These customers are in dire need of a reality check. The toxic entitlement, blatant rudeness is next-level.
These high-maintenance or otherwise impossible customers really shouldn't be allowed out in public. No way in hell the employees themselves are getting paid enough to put up with these kind of rage-inducing, jaw-droppingly brainless situations. Maybe we should just get these poor misguided folk some instruction manuals on how the real world operates.
Uber passengers are sharing on a recent AskReddit what led them to give their drivers 1 out of 5 star ratings. The resulting stories are filled with fails and general uncomfortableness. If you're an Uber driver and you find yourself with 1 out of 5 stars, you're likely doing something terribly wrong, or there's a slight chance that your passenger is full of sh*t.
On Facebook, customers sometimes get angry. Really angry. When that happens, it's necessary to call in the big guns. Enter, We Hope That Helps, the customer service agency that doesn't take s**t from anybody. To customers everywhere: you'll take your product and like it.
Imagine this: you're a student looking for some specific edition of a no doubt ridiculously overpriced textbook, and you think you found what you need on Amazon. You order it, relieved that you don't have to go to your school's bookstore and provide your firstborn as payment. Only when you get the book, it's the wrong edition. You contact Amazon to track down the right edition, and after a few days they tell you they don't have it and to return the book for a full refund.
That's exactly what happened to Pedro in Ireland. Frustrated with his experience, Pedro left a negative review in a customer satisfaction survey, only to later find an enormous schlong, "The Hulk 10.25-inch Huge Dong Black," in his shopping cart ready to offend any delicate sensibilities: "I was at the office, in an open space, with people behind me. A guy and two girls were sitting by me when I opened up Amazon and they saw the contents of my shopping basket." Well, maybe your coworkers should learn not to look at other peoples' monitors, Pedro.
Pedro contacted customer support, and though they wouldn't confirm an Amazon representative had placed the item in his cart, they issued him a €100 credit and an apology, saying they would work with HR to make sure this didn't happen again.
Pedro stands by his actions, believing that any bad customer service should be reported, and that "the entry for "The Hulk" is completely misleading. I would expect something called "The Hulk" to be green. It's picture is pink and the description says it is black. My whole issue with Amazon.de started because of incorrect description of items -- and this entry does not help their case."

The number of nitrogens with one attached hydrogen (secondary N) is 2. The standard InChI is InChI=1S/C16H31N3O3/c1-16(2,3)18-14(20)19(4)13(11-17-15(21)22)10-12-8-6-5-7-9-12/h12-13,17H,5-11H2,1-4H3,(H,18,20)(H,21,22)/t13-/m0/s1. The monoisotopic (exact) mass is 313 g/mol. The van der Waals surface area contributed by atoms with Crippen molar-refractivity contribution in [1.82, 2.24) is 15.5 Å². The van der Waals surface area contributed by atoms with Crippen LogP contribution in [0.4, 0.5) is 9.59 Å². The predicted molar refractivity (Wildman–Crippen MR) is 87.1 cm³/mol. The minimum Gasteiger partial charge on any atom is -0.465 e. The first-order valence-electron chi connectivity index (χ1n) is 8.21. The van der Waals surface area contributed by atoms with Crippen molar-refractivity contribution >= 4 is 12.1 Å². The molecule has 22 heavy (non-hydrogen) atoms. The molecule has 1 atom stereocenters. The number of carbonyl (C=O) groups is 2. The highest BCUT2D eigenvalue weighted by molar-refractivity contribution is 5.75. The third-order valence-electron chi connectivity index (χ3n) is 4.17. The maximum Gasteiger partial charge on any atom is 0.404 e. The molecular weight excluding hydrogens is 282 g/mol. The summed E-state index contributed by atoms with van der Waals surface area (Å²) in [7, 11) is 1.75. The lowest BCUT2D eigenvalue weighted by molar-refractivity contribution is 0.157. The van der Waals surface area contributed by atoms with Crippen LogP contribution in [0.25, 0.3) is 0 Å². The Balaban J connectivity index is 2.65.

Here’s yet another reason to join the cord-cutting revolution.
A man in Spokane, Washington was surprised to find out that Comcast had changed his name from Ricardo Brown to “a**hole” Brown on his most recent bill.
He and his wife Lisa had been trying to cancel their cable subscription with the company, which should have been a very simple process.
But it was not.
They first reported the issue to consumer advocate Christopher Elliott, who wrote:
Instead of complying immediately, a representative escalated her call to a retention specialist, who tried to persuade her to keep the cable service and sign a new two-year contract.
His wife said she was not being rude, but the Comcast customer service agent decided to get back at them for not taking the offer in the most passive aggressive and childish way possible.
Elliot spoke with a Comcast rep who eventually apologized.
“We have spoken with our customer and apologized for this completely unacceptable and inappropriate name change,” he said. “We have zero tolerance for this type of disrespectful behavior and are conducting a thorough investigation to determine what happened. We are working with our customer to make this right and will take appropriate steps to prevent this from happening again.”
The company also promised to fire the employee responsible and has offered to both waive the $60 cable cancellation fee (how generous) and provide a refund of their two years of cable service.
The sad thing is that this is already 10 minutes into the conversation according to the caller:
This recording picks up roughly 10 minutes into the call, whereby my wife and I have already played along and given a myriad of reasons and explanations as to why we are canceling (which is why I simply stopped answering the rep's repeated question -- it was clear the only sufficient answer was "Okay, please don't disconnect our service after all.").Comcast has since apologized and said they were "very embarrassed" by the situation.